I've read and been told this as well! That is about the iodine dip/ stain and then I have read and been told no GI stocks were ever stained. I have never Sean any documentation that shows anything about staining a birch stock. Im not trying to argue! I to would like to know the real truth.
Maybe The master guns Gus could elaborate more on this.

I do know that if and when you ever see a rack of rifles the birch stocks really stand out! I also know that birch has a lot of natural color differences than Walnut. Meaning there is a huge difference from stock to stock and even in different areas in the same stock. Boy those tiger stripped birch stocks really look wild!

I truly would like to know what the true history is on this subject. Anyone got the straight scoop? Gus? Help!

Looks and staining are what the post was about but as far as stocks the birch is a much better stock than birch. Much tighter grain. Much stronger and resistant to moisture warping and damage. I wonder why the military chose walnut primarily over birch? Was it because walnut is easier to work with and more abundant therefor easier to get and cheaper to make? Again anyone? Gus?

As I said in a prior post I have 2 birch stocks for the M-14 and I have 2 birch stocked SKS's. I have done no stain, Freds Red stain, and leather die. All are quite different looks depends on what ur looking for and the grain in the wood. Each way looks cool in it's own right.
 

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I have always used Chesnut Ridge military stain on birch and walnut.It is a alcohol based stain that comes as close to GI as you can..apply,then buff with 0000 steel wool,1 coat BLO,buff hard,then 3-5 coats pure tung oil buffing with 0000 wool in between..Doesnt get any better....
 

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According to Different when I asked,,the original factory issue complete rifles, stocks were NOT stained at all.Walnut was double dipped in pure tung oil,,birch originally was double dipped but took to long to dry,so they were single dipped. Some of the subcontractors who supplied replacement(?)stocks did try to darken birch with ??? whatever worked best.
 

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Yes, EVERY LAST G.I. birch stock (and Garand handguards) were stained with a tincture of Iodine mixture originally. Then when the birch stocks went through rebuild, they stained them with an outdoor stain that actually had paint pigment in it to get a brown or reddish brown color.

I have no idea how many thousands of birch and walnut Garand and M14 stocks WERE finished with Tru Oil for NM purposes by G.I. NM Armorers on G.I. rifle stocks and handguards over the years. It is true Tru Oil was not used as an original oil finish when Garands or M14's were manufactured. Tung Oil was only used for a few years during WWII until they could not get it due to WWII. I can't remember if they could not get more in 43 or 44, but I think it was 43 when they ran out.

Now, exactly what is a "correct" military stock (oil) finish? It all depends. Prior to WWII it was raw linseed oil. They switched to Tung Oil when Garand rear handguards began charring and burning. They ran out of Tung Oil and could not get more so they switched to linseed oil and added chemical drying agents to it. Linseed oil does not dry fast enough to make and turn out thousands of Garand stock sets per day. The stuff sold in paint and hardware stores as "Boiled" Linseed Oil is NOT the same stuff!!!!! The stuff you easily find has petroleum by-products in it that was never used by the manufacturers or arsenals.

A "real" military finish when the rifles were first manufactured only had a bare bones finish that DID NOT seal the stocks from the weather. The problem was that any kind of Linseed Oil was not MEANT to seal the stocks, it was meant to keep the stocks somewhat moist so they would not dry out and crack. Linseed oil does not even wave at moisture going in and out of the wood and it SUCKS as far as sealing the stocks. G.I.'s were issued both raw and boiled linseed oil over the years in garrison (peace time) to apply to the stocks so they would not dry out and crack. However, it also became the custom in peace time to sand and bone the wood and then apply MANY coats of oil so the stock was.......get this....... shiney/purty for inspections with a glossy look that is said not to be a G.I. finish.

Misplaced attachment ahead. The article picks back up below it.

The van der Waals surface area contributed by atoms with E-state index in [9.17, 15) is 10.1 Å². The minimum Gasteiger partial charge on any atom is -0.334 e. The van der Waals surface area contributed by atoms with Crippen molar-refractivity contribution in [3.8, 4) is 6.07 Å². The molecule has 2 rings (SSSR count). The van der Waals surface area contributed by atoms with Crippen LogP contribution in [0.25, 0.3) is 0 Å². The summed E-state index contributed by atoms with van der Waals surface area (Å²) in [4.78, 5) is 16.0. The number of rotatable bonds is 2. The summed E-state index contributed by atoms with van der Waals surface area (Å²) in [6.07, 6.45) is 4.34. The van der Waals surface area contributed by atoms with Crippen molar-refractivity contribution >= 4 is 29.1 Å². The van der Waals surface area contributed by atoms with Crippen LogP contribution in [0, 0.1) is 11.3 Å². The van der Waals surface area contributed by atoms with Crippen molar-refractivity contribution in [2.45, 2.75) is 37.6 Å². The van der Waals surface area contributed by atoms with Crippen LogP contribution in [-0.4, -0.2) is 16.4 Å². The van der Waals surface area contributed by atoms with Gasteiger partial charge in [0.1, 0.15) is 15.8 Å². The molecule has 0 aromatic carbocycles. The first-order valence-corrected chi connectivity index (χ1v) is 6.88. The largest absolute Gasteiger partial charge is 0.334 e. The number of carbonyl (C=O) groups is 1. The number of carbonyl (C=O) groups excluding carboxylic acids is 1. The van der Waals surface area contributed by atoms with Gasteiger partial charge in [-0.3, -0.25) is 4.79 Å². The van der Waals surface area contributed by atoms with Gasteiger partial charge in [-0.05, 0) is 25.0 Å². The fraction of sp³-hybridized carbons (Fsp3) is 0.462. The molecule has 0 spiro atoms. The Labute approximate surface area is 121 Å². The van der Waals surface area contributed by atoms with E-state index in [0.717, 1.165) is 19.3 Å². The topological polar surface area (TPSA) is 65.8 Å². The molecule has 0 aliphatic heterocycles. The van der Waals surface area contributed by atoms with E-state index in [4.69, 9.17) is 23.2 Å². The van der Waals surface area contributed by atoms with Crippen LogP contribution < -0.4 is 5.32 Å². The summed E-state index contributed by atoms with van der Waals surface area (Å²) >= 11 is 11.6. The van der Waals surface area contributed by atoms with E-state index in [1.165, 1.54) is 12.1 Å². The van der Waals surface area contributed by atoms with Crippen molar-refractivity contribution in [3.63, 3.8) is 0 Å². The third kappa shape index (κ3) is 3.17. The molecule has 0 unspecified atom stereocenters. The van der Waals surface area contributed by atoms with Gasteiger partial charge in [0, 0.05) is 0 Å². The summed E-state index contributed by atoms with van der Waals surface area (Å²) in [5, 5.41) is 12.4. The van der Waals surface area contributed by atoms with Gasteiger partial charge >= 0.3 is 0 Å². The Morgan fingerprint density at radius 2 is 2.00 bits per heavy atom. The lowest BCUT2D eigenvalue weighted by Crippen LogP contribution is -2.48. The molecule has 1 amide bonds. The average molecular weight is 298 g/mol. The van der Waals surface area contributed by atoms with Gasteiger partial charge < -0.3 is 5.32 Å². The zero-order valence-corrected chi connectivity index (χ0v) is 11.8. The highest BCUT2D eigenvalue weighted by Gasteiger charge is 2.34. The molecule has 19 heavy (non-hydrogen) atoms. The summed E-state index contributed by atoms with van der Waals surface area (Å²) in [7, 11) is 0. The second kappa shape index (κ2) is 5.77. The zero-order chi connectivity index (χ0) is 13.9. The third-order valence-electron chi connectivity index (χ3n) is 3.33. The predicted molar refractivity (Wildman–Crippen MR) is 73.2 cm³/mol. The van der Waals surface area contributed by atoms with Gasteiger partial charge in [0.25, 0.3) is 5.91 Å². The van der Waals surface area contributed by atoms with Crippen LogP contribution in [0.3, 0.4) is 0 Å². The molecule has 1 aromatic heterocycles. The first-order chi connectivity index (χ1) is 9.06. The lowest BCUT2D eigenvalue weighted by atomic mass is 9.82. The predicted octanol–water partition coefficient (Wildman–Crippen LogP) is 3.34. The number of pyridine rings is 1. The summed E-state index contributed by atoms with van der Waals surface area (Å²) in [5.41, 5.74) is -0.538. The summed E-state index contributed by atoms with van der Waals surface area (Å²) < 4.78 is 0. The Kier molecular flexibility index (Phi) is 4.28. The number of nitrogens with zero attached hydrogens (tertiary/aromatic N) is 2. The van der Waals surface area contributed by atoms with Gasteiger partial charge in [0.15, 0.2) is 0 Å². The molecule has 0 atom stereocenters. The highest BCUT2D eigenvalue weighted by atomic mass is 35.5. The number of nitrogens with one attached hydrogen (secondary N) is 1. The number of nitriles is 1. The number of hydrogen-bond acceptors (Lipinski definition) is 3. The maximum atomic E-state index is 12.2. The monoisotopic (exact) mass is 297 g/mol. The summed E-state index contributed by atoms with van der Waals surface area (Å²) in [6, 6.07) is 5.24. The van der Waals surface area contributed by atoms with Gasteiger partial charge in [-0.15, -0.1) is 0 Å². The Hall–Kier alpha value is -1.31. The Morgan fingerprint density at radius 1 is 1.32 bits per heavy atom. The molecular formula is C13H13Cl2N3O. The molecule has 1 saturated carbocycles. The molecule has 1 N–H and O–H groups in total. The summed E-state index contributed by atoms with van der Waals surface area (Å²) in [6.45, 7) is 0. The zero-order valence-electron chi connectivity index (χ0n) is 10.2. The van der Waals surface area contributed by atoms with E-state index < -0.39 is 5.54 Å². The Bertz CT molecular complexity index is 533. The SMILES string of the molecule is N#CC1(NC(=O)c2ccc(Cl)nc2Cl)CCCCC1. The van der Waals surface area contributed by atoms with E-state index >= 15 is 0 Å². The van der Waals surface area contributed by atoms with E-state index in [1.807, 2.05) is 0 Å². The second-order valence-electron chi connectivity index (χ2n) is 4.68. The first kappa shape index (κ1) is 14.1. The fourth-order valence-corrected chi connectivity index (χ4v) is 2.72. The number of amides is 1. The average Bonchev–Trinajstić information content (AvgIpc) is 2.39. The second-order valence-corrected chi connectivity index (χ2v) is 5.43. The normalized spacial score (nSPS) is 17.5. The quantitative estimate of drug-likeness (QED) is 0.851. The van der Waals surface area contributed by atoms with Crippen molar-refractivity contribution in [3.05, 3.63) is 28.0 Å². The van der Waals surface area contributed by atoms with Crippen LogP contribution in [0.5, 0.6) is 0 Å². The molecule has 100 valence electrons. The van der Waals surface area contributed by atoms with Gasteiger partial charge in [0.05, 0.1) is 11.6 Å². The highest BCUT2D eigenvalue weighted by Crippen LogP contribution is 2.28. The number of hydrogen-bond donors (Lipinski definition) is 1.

The NM Armorers in the services turned to Tru Oil as the best finish for wood stocks and handguards so the stocks would not swell and shrink during environmental changes. The Navy also used Fullerplast which was actually a finish originally designed for wood guitars.

Here is a way to do a really good finish that looks like a "tradtional" G.I. finish, but is actually much better.

http://m14forum.com/gus-fisher/104330-refinishing-wooden-stocks.html
 

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Original finish? No idea.

I can tell you that in 1975 to 1979 if a "new" stock was issued from the arms room it was dark and dull looking whether if was walnut or birch. We stripped the finish off (sandpaper) and then used the other thing the arms room/armorer gave us to refinish the wood. A small glass jar of "lin speed" oil. Not linseed. Lin speed. It gave us a nice shiny finish after several coats. The rifles had to have nice shiny stocks to go with the white slings, white gloves, etc. for those ceremonies at the White House, the Tomb, the Pentagon, etc.

I never saw a "blond" stock unless someone had stripped off the original finish as issues.

Once stripped of the original finish the linspeed oil would result in a dark finish on the walnut stocks and a very light or "blond" look on the birch stocks. Some of the guys would even bleach their birch stocks to make them lighter. Only two guys in 1st platoon never used birch stocks. If you see a picture of 1st Platoon of Honor Guard Co. on a ceremony those two walnut stocks on the front rank were being held by me or my buddy from Chicago, Jim Sorenson. Birch prettier that walnut? Nope.
 

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The original finish would be either linseed oil or tung oil. ... going to try the Brownells Stock Whiting procedure to pull the oil stains from my CMP rifle's birch stock
 

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Tincture of iodine gives birch a nice strawberry blonde tone but it's not a final finish. You'll still have to work that out.
 

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Iodine procedure question

Greetings,

BD111, would you kindly comment on a procedure using tincture of iodine as an ingredient for stock finish work? What should it be mixed with, in what ratio, etc.? Thanks!

Regards, Jim
 

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Get a bottle and swab it on with cotton compress patches. Work in the fresh air and wear rubber gloves. It burns if you have a cut. Thin Tru Oil 50-50 for final coats with a little shine.